Without any conscious thought, a fraction of the energy pouring off of him twisted its way into the PA system built into the building, sent other tendrils shooting out to wrap around every speaker on every computer in the place, every headphone, every radio. Jerry Lee Lewis was now coming from every direction.

The long-limbed shark-mouthed sickle-handed slave of Hell stepped through the doorway, moving with speed and balance that was masked by a shuddery seeming awkwardness. It had a quality of stop-motion to it, like some lizards or arachnids have when crawling across the side of a wall.

He had stepped out onto the main floor of the call center, Spread out in front of him were rows and rows of four foot tall cubicles, crewed by men and women in headsets. To his left and right were glassed-in offices, one empty and the other holding a small man who was frozen in uncut shock.

The Driver made flames burst up from under this man’s skin, for no real reason at all other than to see if he could. More power than he’d ever held before was rippling through him, burning itself quick but blazing beyond his capacity to contain. As the smell of burning flesh began to spread, he decided to similarly ignite the fire exits, since they were so helpfully labeled by illuminated signs. Doing this left him feeling suddenly drained, so he fished out a second bone, cracked it open with his shark teeth and swallowed it whole.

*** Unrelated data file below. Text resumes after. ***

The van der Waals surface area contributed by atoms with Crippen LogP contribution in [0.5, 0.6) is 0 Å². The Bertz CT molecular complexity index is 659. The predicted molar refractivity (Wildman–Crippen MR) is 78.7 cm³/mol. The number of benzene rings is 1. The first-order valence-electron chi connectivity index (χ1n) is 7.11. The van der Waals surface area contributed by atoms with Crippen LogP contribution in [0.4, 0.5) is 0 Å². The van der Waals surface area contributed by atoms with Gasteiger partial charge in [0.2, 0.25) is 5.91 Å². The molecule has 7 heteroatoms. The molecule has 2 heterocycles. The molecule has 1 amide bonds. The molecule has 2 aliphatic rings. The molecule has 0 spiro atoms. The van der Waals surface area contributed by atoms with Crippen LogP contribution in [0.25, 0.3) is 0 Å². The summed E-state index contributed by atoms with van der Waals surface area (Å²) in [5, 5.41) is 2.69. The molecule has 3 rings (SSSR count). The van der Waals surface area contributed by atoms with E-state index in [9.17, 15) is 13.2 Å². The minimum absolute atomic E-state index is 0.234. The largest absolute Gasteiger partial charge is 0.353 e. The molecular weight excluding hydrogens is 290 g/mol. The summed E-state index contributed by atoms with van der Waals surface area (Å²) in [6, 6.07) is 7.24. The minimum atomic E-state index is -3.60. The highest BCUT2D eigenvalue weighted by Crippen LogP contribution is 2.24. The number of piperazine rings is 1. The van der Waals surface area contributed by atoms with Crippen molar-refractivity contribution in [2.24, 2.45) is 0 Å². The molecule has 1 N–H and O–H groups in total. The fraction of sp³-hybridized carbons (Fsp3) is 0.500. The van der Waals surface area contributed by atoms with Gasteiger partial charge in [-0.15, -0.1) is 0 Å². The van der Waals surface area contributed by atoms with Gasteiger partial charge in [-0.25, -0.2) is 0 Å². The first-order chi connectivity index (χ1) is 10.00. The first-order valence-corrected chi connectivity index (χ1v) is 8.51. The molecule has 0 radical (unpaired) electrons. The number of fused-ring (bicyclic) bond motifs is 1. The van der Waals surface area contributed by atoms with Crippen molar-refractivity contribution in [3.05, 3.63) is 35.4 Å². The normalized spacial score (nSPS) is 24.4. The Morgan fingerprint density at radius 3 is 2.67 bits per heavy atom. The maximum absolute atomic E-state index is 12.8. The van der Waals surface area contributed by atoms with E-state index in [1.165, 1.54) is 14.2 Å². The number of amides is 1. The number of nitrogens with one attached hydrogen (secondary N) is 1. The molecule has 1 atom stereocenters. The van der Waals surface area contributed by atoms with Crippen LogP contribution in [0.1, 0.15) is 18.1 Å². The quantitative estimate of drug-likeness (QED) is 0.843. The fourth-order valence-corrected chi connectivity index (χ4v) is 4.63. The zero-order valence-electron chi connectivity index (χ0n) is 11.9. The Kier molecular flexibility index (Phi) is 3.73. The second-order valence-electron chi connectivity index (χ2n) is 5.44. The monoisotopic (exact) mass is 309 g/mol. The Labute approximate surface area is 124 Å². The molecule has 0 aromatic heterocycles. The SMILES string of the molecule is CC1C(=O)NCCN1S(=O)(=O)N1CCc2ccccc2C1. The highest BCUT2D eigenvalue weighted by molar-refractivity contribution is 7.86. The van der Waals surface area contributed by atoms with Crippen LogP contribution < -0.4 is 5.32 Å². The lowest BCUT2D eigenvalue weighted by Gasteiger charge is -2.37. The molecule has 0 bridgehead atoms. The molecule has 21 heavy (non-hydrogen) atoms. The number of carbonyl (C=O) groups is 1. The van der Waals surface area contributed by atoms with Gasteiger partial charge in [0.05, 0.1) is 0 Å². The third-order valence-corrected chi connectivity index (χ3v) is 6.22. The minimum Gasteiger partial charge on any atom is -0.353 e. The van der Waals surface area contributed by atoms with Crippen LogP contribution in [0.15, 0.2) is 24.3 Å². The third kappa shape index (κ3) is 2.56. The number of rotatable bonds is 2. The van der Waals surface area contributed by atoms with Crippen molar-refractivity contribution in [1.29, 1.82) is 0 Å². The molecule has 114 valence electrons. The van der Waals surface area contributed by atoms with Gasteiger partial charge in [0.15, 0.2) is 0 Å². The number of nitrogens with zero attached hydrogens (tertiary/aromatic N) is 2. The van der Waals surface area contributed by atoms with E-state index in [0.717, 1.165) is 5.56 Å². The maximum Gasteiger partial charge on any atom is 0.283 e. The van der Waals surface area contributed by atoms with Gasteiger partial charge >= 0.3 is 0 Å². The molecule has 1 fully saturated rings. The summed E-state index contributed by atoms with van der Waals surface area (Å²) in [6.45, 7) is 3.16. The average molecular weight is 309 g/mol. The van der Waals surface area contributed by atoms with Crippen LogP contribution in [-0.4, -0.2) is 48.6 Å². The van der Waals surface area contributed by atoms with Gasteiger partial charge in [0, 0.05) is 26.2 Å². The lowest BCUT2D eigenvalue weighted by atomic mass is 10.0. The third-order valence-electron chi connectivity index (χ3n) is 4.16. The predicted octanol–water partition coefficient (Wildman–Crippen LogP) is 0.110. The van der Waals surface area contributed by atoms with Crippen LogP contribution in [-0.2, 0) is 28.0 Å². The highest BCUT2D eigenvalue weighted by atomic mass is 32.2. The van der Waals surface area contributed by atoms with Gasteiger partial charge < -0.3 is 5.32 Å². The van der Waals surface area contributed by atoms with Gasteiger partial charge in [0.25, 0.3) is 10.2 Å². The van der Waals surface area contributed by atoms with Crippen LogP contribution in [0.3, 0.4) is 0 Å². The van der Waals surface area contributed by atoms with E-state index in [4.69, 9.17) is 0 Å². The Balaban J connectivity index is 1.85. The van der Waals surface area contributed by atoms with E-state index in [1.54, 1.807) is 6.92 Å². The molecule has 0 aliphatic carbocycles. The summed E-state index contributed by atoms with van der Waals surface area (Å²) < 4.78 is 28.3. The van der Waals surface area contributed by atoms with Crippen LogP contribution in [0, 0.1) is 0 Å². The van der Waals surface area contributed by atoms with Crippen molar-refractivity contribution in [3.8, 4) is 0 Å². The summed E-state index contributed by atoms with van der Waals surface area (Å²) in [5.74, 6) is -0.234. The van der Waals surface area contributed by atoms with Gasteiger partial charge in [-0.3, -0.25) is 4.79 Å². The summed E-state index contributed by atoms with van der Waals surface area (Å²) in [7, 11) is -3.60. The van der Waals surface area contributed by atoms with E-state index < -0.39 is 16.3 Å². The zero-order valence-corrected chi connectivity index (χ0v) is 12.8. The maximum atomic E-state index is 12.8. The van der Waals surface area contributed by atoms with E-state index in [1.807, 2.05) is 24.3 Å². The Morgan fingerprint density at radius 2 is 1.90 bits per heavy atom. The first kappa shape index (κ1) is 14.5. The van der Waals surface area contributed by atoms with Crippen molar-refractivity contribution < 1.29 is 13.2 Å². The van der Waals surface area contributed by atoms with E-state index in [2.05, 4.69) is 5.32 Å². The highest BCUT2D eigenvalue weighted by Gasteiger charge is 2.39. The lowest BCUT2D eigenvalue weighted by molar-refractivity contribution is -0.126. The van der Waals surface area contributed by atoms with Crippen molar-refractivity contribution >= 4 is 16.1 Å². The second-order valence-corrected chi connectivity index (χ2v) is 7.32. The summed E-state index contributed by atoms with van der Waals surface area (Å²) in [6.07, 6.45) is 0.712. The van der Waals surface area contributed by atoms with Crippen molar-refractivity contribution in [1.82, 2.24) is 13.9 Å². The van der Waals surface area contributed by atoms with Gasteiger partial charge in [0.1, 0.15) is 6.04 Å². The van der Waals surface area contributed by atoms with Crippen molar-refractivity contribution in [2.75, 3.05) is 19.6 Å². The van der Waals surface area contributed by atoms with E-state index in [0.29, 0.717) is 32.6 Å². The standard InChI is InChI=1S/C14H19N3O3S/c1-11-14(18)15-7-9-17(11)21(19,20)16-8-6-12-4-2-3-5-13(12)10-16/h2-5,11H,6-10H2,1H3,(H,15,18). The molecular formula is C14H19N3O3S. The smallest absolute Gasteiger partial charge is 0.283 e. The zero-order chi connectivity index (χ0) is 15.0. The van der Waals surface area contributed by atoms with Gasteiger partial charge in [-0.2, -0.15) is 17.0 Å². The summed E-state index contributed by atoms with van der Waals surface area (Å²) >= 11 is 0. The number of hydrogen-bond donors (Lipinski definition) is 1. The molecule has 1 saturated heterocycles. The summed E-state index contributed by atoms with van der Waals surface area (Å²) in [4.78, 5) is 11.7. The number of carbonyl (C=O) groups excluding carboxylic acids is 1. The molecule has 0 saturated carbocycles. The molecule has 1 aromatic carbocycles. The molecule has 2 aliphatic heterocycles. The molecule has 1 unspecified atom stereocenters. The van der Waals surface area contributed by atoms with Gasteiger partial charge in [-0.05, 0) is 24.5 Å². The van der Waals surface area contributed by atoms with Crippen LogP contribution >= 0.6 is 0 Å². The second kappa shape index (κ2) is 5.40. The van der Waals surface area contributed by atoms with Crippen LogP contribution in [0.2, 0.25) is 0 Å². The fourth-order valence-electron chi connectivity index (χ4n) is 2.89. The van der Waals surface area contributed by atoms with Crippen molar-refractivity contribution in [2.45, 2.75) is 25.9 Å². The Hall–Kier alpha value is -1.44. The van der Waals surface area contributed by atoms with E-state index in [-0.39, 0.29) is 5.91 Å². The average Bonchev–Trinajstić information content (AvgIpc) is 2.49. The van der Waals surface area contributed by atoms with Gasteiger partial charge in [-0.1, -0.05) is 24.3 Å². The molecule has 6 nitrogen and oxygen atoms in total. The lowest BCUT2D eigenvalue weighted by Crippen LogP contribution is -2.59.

He was being noticed. No one seemed to have any idea about how to cope with what they were seeing, but they were all seeing it now. People were screaming, crying, praying, shouting, trying to argue loudly against the affront reality was delivering to their understanding of what reality was.

The Driver moved down one row at full speed, stopping only when he hit the wall, ripping heads and throats to either side as he passed. When he came to the end, he turned to the cubicle at his right, tore it apart and through it into the opposite cubicle facing on the next row, and went back up to the main corridor.

People were trying for the doors, but the heat was too intense, and the flames did not diminish. There was no escape, and the ax was at the root of the tree.